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Burning up the track

Jones, Greene pass first test for Sydney in the 100M

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  Marion Jones Although Marion Jones' time was 0.01 seconds off her winning performance in Friday's opening-round heats, she was just as dominant. AP

SACRAMENTO, Calif. (AP) - Shades of Florence Griffith Joyner and Carl Lewis.

That's how well Marion Jones and Maurice Greene performed Saturday night in winning the women's and men's 100-meter dashes in the U.S. Olympic track and field trials.

While their winning times don't appear spectacular - Jones finished in 10.88 seconds and Greene in 10.01 - there were extenuating circumstances.

Jones, the second-fastest women's sprinter in history, behind only FloJo, ran into a headwind of 2.24 mph, making her time one of the fastest under those conditions.

Greene, the world record-holder at 9.79 and hoping to eventually surpass Lewis' accomplishments, ran into an even stronger wind - 3.80 mph - making his performance the best under such adverse conditions.

Jones, who qualified for the 1992 Olympic team as a relay alternate while in high school but turned down the opportunity because she wanted to run an individual race, now will have that golden opportunity at Sydney.

This was Jones' first step in her quest to win a record five Olympic golds. Her next event will be Sunday night in the long jump final, her most vulnerable event. She will then run the 200 next weekend, and if she makes the team in all three events, she also is virtually certain to run on the 400 and 1,600 relays.

Inger Miller, who finished second to Jones in the 100 in last year's World Championships and won the 200 after Jones was injured in the semifinals, again finished second at 11.05.

The third member of the 100 team will be Chryste Gaines.

Gail Devers, the two-time Olympic champion, failed to make the team, finishing fifth.

"That opportunity to make history is now gone," Devers said of her chance to become the first three-time Olympic 100 champion.

In the men's 100, Greene, a Kansas City, Kan. native, was out of the blocks uncharacteristically slow and didn't get the lead until 20 meters remained.

Unheralded Curtis Johnson was second at 10.07, beating Jon Drummond, who had the same time.

Some of the greatest sprinters in history were in attendance to watch today's heroes.

After the women sprinters competed in the semifinals, the sellout crowd of about 23,000 at Sacramento State's Hornet Stadium was introduced to Edith McGwire, the 1964 Olympic 200 gold medalist and 100 silver medalist, and Wyomia Tyus, the 1964 and 1968 Olympic 100 champion.

Before the men ran, two more greats were introduced - Bobby Morrow, the 100, 200 and 400 relay gold medalist in the 1956 Olympics, and Jim Hines, the first man to break 10 seconds in the 100, the 1968 100 gold medalist and a member of the 400 relay team that broke the world record.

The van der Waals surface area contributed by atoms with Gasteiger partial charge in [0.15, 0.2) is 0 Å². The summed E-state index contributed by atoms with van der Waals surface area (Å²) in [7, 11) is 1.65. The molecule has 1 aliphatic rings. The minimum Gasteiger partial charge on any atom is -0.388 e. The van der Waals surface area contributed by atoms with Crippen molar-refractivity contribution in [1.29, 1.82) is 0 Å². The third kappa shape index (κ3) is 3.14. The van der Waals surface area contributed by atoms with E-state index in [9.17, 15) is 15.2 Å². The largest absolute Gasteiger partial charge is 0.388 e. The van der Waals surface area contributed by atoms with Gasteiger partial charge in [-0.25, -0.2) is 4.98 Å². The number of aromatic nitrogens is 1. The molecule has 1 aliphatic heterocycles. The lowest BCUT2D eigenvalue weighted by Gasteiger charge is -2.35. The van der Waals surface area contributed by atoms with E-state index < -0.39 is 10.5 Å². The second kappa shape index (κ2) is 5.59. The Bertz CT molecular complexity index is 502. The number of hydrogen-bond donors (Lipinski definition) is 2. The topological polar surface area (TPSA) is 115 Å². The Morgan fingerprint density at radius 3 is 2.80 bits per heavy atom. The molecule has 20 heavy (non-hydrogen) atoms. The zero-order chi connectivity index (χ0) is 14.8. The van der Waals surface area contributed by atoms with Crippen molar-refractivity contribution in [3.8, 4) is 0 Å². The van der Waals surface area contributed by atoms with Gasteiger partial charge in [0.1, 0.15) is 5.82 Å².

The men's shot put competition turned into one of the best ever. Adam Nelson, the 1997 NCAA champion while at Dartmouth and the 1994 world junior champion, uncorked the world's longest throw this year and his career best, 72 feet, 7 inches, on his final attempt.

C.J. Hunter, Jones' husband and the 1999 world champion, finished second at 71-9, also a personal best and also on his final attempt, and Andy Bloom took third at 70-103/4, another career best, also on his final try.

Only eight others in history have thrown farther than Nelson, including three Americans - world record-holder Randy Barnes, Brian Oldfield and John Brenner.

"I'm so fired up, I don't believe what just happened," the elated Nelson said.

"I felt the hairs on the back of my neck stand up and I felt the rhythm (on his final attempt). Everything felt slow motion, so I knew it was going to be a good throw."

Hunter, who bumped chests with Bloom after the competition, said the solid American performances would send a message to the world's other top throwers.

"This scares the hell out of everybody in Europe," the 330-pound Hunter said.

Bloom didn't think he would compete in the trials as late as 10 days ago, because he had three injured vertebrae and three ailing ribs.

'I couldn't walk,' he said. 'I was a mess.'

The brilliant efforts by the top three meant that John Godina, Olympic silver medalist and two-time world champion, failed to make the U.S. team. Godina finished fourth at 69-21/2.

Michael Johnson, seeking a second consecutive 200-400 double at the Olympics, strolled through his semifinal heat in the 400 and still ran 44.63. Johnson, who generally barges into the lead quickly, waited until about 80 meters before surging to the front.

With about 50 meters to go, he began looking to both sides, and nobody was close.

Dawn Ellerbe, the American record-holder, led a 1-2-3 finish by New York Athletic Club athletes onto the first women's hammer throw team.

Ellerbe, who holds the U.S. best of 231-2, had the four-longest throws in the competition, all over 220-0, with her best at 227-0.

The muscular Ellerbe holds the world indoor best in the 20-pound weight throw (77-61/4) and is a five-time indoor champion. This was her fifth national title.

"The Olympics are very important to me," Ellerbe said. 'It's one of the things that kept me going all season.

"I've been chasing and chasing and chasing after it. I finally caught my dream."

Joining Ellerbe on the Olympic team for the first women's hammer throw at the games were Amy Palmer (217-70 and Jesseca Cross (217-2).


 
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Jones, Joyner-Kersee start strong at track and field trials
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